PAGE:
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Diabetes Warning Signs in Children

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With diabetes, it all used to be really simple: Type 1 diabetes was known as “childhood-onset,” and type 2 was “adult onset” diabetes. The cause of each wasn’t really known, but people assumed it had something to do with diet.

However, we’ve learned much over the past few decades and discovered that this disease is complicated.

For parents, especially those with a history of diabetes in their families, it is very important to watch out for warning signs of diabetes in children.

Type 1 Diabetes

It’s been discovered that “childhood-onset” diabetes was actually a misnomer and that type 1 diabetes can occur even into young adulthood.

The cause is still unknown, although doctors have dismissed that diet has anything to do with it. Genetic research has shown that certain genes create a higher risk for type 1 diabetes than those without.

Type 2 Diabetes

Similarly, “adult-onset” has become something of a misnomer for type 2 diabetes. Since diet and lack of physical activity are generally responsible for its occurrence, because the national obesity rate is rising amongst children so are instances of type 2 diabetes.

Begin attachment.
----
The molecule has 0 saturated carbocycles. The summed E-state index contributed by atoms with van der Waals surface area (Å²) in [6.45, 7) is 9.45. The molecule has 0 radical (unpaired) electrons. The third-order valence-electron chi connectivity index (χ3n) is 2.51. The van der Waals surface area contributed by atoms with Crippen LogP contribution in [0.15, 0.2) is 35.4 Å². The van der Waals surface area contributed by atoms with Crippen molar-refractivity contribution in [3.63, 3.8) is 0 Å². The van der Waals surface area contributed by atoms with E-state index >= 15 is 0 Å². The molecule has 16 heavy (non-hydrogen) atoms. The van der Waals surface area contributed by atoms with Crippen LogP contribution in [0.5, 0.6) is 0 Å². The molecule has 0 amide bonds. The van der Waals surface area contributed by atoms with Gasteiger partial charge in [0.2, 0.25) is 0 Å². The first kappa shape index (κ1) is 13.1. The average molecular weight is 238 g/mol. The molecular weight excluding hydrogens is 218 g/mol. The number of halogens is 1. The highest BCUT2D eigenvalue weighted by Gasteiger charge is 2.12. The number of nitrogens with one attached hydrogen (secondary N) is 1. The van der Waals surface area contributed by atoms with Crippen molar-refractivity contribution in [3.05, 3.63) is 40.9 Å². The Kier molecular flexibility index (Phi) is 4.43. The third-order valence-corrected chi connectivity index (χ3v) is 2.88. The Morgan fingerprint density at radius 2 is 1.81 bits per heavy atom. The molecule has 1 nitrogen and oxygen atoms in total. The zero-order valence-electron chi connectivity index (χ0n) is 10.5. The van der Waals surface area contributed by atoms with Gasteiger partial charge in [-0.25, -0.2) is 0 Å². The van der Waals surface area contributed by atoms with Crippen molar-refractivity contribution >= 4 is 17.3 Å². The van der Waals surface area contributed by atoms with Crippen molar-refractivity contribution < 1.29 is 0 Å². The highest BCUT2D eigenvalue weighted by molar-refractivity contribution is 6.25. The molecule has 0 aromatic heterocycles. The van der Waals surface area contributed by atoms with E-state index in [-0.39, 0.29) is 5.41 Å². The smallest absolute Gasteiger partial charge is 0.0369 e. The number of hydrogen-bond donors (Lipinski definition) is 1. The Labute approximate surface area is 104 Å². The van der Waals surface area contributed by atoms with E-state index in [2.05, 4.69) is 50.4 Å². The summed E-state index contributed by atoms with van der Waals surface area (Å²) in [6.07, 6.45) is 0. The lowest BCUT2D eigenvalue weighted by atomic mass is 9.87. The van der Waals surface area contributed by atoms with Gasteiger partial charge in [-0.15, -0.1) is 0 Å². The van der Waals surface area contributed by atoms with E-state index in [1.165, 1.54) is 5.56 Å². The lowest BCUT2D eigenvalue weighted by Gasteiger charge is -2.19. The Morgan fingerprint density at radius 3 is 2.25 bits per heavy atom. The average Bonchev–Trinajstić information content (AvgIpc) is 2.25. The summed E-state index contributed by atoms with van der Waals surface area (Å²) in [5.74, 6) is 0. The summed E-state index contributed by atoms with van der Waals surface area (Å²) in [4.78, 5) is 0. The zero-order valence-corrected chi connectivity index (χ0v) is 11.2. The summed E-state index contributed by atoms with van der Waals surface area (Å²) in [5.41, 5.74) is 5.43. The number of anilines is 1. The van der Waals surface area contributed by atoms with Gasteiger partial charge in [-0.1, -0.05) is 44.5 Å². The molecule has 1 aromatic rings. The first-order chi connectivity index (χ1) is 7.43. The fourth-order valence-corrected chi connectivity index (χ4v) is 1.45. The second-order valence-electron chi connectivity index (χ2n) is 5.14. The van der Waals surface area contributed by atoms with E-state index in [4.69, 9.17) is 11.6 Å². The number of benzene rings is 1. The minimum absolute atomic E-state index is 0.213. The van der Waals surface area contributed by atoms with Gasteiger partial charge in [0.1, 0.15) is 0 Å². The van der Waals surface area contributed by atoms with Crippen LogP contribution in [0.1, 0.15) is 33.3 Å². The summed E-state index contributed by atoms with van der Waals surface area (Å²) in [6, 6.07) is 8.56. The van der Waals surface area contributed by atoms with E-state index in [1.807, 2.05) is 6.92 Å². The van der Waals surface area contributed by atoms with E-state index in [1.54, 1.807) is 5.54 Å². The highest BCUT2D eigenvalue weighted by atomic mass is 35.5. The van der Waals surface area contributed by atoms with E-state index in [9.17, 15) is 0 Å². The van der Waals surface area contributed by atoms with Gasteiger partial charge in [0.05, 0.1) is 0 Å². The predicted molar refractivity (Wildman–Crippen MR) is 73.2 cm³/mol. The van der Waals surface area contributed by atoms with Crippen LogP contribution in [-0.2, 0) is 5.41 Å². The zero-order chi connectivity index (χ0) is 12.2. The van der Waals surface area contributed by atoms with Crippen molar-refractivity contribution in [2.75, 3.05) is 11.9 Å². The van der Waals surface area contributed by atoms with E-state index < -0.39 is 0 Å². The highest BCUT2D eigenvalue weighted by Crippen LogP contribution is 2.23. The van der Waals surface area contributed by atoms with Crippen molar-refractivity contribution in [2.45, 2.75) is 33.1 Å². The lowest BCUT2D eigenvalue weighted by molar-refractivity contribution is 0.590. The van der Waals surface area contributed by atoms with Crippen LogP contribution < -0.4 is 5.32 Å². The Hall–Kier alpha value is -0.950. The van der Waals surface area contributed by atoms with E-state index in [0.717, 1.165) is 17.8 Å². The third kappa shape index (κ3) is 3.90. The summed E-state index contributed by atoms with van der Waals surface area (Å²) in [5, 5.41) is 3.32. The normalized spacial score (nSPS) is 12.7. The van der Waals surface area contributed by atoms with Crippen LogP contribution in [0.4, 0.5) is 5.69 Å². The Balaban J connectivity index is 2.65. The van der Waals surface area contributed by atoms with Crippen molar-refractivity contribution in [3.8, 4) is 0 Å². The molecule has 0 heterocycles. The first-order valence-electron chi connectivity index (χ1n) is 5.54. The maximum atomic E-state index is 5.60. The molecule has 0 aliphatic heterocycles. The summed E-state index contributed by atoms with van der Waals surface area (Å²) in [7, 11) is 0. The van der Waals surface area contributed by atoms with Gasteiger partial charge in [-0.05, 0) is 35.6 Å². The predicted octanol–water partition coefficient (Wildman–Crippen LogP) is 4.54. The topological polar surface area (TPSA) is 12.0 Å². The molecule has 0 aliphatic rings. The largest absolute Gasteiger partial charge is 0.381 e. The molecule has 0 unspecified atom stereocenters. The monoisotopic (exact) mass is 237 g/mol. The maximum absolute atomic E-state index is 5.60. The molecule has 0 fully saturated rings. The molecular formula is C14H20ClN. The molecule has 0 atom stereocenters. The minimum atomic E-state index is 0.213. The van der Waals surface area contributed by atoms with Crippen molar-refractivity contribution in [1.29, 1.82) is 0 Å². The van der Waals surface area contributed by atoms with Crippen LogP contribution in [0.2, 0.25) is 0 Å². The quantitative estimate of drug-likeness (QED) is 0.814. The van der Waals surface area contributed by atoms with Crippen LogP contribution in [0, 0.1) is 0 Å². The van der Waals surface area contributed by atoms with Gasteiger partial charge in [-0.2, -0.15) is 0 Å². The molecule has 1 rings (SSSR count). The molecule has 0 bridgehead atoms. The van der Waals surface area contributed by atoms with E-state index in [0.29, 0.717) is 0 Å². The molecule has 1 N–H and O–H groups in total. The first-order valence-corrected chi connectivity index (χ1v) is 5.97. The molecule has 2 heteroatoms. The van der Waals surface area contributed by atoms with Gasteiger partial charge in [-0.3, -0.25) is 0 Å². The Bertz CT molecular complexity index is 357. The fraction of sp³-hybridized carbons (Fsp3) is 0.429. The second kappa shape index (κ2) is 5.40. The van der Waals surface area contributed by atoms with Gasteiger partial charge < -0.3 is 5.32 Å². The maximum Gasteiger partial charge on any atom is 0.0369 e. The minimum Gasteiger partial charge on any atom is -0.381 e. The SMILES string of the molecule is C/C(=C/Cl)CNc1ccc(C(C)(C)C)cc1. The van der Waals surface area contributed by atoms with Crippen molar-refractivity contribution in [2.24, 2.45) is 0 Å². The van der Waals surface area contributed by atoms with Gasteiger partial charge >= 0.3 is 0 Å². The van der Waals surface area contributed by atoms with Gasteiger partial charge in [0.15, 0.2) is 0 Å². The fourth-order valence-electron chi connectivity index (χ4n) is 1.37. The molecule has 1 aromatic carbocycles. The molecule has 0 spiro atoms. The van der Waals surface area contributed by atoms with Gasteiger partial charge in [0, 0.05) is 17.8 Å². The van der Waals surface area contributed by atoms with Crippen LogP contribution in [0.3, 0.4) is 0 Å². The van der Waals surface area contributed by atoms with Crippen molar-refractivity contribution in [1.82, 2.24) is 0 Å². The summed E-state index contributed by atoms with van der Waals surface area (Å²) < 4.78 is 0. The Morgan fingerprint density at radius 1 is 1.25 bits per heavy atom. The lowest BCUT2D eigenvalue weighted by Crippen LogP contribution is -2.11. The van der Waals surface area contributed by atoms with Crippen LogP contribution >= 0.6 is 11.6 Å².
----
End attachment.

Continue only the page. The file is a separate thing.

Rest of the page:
According to Palmetto Health Children’s Hospital, “there has been a four- to five-fold rise in obesity since the 1970s.” In South Carolina – where Palmetto Health is located – the rate of childhood obesity has risen 22 percent in the past few decades, up from 5 percent in the 1970s.

Warning Signs of Diabetes

For both type 1 and type 2 diabetes, the warning signs are the same:

  1. Frequent urination, especially in the middle of the night.
  2. Bedwetting (if a new condition)
  3. Frequent headaches
  4. Blurred vision
  5. Fatigue
  6. Decrease in attention span or ability to focus on tasks, schoolwork, etc.
  7. Increased thirst
  8. A surge in appetite but accompanied with weight loss not weight gain.

If you think your child might be exhibiting these symptoms, make an appointment with your pediatrician immediately. While kids with diabetes can have as normal a life as any other kid can, they must undergo treatment and follow strict dietary guidelines.

Sources: Palmetto Health Children’s Hospital; CDC Diabetes Site

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